Jump to content

Exam chiefs ridiculed for allowing 'text speak' English answers


Recommended Posts

Exam chiefs ridiculed for allowing 'text speak' English answers


Last updated at 11:16am on 1st November 2006

womentextREX010606_228x200.jpgStudents would be given marks if expressing a 'valid idea' in text speak




Exam chiefs were branded "ridiculous" today after admitting that English answers written in text message language will be acceptable as long as they are correct.


The Scottish Qualifications Authority (SQA) said the use of phrases like "2b r nt 2b" or "i luv u" in exam papers would be allowed as long as candidates showed they understood the subject.

But politicians today condemned the practice amid fears about the literacy levels of school leavers.

The admission comes in the wake of a report into Standard Grade English which revealed that examiners are becoming increasingly concerned over writing standards.

Assessors said there was evidence this year that candidates' quality of content was not supported by an "equivalent competence in the handling of the basics of written expression".

The SQA said today that although text answers were considered "inappropriate" and would not be eligible for top marks, they would still be given credit if expressing a valid idea.

A spokesman for the board said: "We give credit for the idea a candidate is expressing. But you would get more marks for that idea in perfect English than you would if you used text language.

"It would be much too harsh not to give credit for knowledge and attainment that is expressed in bad language."

The SQA said the guidelines applied to both Standard Grade and Higher exams, adding that the use of text language was present in a "very small" percentage of papers.

"We want to make it clear that text message language is not considered appropriate," the SQA said.

Three years ago the exam board warned that the use of text language in exams was spreading in Scotland's schools, and that it posed a barrier to attainment for pupils.

The Plain English Campaign said allowing the use of text jargon could limit candidates' ability to express themselves in standard English.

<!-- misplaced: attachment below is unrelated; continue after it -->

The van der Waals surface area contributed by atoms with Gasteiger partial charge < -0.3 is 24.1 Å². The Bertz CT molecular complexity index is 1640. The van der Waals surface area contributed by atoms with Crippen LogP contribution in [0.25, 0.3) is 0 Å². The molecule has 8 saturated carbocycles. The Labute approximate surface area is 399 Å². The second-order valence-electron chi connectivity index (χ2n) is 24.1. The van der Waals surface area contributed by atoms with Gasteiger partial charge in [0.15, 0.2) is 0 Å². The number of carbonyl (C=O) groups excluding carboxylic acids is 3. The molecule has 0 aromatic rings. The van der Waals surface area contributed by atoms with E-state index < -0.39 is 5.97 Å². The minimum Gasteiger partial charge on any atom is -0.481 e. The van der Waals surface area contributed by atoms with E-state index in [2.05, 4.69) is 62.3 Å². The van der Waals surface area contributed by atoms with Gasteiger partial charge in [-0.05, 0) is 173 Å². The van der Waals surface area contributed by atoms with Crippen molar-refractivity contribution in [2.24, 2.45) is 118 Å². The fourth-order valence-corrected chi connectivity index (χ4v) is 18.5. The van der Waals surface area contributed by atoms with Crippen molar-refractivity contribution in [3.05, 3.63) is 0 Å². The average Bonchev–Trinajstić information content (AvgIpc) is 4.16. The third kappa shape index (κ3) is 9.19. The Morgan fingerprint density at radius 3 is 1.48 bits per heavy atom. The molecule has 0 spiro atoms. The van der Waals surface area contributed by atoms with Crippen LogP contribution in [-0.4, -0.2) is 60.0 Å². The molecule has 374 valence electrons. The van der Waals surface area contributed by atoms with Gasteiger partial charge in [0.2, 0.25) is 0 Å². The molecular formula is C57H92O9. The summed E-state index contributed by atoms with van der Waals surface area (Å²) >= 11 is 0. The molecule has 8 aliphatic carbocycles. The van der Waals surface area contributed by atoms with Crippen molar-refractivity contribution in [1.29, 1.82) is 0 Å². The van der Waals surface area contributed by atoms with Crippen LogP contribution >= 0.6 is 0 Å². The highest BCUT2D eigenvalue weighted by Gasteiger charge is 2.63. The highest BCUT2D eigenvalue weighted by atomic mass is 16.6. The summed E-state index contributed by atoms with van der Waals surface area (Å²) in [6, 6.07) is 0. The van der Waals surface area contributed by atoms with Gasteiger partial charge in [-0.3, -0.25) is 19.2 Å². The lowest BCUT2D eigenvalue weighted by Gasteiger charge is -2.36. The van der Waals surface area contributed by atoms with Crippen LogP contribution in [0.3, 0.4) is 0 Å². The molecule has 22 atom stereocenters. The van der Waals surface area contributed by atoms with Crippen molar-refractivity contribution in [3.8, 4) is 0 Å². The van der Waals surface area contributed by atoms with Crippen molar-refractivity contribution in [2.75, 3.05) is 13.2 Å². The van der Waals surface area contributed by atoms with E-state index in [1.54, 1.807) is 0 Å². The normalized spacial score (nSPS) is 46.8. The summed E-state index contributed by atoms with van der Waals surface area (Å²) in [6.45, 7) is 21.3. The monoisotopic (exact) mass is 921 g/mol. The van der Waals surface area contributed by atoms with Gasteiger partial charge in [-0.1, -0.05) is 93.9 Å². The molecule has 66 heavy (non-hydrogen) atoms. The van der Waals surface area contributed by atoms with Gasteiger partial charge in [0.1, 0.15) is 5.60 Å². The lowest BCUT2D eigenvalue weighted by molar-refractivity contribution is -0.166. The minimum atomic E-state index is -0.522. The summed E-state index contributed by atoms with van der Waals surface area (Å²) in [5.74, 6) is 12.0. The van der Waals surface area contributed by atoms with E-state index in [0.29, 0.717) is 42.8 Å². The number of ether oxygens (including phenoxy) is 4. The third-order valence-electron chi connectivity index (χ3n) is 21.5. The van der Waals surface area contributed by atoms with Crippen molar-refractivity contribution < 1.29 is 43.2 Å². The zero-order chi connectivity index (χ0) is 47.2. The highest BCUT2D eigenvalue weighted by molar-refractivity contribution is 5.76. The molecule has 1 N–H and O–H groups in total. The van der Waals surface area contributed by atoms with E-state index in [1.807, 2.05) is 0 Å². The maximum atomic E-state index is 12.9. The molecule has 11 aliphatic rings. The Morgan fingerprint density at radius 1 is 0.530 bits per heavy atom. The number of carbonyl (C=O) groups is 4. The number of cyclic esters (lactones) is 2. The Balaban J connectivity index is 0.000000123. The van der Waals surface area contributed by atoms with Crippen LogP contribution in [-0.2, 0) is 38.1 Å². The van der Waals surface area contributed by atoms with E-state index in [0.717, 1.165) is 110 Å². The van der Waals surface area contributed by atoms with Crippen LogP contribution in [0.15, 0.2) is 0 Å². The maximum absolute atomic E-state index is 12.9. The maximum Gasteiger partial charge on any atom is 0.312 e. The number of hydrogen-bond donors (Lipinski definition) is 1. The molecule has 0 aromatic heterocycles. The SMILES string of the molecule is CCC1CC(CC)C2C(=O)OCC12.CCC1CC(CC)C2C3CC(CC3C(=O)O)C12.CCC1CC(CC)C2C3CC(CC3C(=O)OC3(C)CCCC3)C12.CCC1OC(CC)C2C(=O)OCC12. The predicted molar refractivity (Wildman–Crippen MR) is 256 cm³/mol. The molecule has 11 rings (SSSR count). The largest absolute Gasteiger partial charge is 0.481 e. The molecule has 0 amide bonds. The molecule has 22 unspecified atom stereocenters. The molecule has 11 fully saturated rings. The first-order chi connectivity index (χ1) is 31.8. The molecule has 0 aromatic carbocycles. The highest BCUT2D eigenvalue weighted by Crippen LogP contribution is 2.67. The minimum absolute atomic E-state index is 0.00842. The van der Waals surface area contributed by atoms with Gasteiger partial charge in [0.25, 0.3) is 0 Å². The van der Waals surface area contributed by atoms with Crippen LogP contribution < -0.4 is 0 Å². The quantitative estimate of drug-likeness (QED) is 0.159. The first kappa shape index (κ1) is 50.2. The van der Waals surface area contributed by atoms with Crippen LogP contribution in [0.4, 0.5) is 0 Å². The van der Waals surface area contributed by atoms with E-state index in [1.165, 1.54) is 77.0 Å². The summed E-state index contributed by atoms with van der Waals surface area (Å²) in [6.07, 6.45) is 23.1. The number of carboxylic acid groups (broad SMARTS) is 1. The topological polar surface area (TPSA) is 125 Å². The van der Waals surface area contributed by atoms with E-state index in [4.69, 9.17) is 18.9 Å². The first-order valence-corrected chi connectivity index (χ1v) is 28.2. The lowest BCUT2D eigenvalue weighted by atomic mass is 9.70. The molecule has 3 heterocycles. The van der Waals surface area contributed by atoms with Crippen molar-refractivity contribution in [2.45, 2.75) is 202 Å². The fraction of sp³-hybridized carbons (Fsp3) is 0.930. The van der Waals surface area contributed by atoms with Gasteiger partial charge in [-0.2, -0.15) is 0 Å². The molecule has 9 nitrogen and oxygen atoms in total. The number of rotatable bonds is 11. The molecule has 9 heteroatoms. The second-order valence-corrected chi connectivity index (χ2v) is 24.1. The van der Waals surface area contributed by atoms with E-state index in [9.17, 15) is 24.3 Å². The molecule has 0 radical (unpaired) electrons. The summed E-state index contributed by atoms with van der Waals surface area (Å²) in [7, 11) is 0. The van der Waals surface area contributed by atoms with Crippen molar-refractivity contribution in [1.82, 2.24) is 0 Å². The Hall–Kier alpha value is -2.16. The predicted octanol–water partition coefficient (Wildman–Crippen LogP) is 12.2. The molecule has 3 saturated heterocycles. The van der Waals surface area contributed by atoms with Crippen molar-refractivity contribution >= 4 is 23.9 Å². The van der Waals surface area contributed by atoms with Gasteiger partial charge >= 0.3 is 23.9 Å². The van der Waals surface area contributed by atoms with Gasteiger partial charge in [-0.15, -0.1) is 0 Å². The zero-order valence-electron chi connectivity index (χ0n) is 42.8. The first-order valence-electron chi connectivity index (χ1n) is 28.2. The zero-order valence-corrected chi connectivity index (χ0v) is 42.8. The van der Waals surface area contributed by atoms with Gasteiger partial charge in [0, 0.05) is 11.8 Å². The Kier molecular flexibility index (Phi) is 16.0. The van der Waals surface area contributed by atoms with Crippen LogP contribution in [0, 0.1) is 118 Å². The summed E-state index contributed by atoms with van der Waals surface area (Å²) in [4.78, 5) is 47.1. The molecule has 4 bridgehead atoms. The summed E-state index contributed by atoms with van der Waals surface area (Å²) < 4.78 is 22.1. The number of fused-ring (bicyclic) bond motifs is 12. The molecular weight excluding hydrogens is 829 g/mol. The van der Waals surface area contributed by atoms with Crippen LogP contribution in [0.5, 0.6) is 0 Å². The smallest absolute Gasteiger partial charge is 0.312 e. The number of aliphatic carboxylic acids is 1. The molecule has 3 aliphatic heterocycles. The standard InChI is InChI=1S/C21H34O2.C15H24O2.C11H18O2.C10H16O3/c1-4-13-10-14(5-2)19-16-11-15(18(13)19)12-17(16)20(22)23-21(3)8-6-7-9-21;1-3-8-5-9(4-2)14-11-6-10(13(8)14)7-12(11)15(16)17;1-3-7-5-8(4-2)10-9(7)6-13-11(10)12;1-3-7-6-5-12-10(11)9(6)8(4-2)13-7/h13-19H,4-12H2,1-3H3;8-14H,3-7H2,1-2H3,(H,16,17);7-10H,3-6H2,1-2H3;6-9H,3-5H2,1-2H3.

Ben Beer, of the pressure group, said there was also a danger of candidates' "street slang" not being understood by examiners. He said: "It's fine to use a kind of slang among friends.

"And if you are in a situation where both the writer and the examiner are understanding that same language, that's OK.

"But in this situation with exams it's probably not the case."

Murdo Fraser, deputy leader of the Scottish Conservatives and the party's enterprise spokesman, branded the permission of text language as "ridiculous".

"No wonder employers are complaining about the lack of skills in school leavers, when students are allowed to pass their exams using text language. It's ridiculous," he said.

"You wonder what future there is for grammar and high standards of English usage when this kind of thing is allowed to go on."

Mr Fraser said an English exam was meant to test a candidate's ability to communicate in standard English.

But a spokesman for Scotland's largest teaching union, the Educational Institute of Scotland (EIS), said: "The use of text message language in exams is clearly inappropriate, and this is reflected in current SQA marking policy and in the advice given to schools and pupils.

"While candidates may not technically lose marks over the content of their answers in text language, they will effectively make themselves ineligible for the additional marks which can be awarded for the clarity of their answer."

Example of text speak

(Hamlet, Act Three, Scene One)

"2 b, r nt 2 b dat iz d Q wthr ts noblr n d mnd 2 sufr d slngs & arowz of outrAjs fortn r 2 tAk armz agnst a C f trblz, & by oposn nd em?"

"To be, or not to be: that is the question: / Whether 'tis nobler in the mind to suffer / The slings and arrows of outrageous fortune, / Or to take arms against a sea of troubles / And by opposing end them?"

Link to comment
Share on other sites

Create an account or sign in to comment

You need to be a member in order to leave a comment

Create an account

Sign up for a new account in our community. It's easy!

Register a new account

Sign in

Already have an account? Sign in here.

Sign In Now

  • Create New...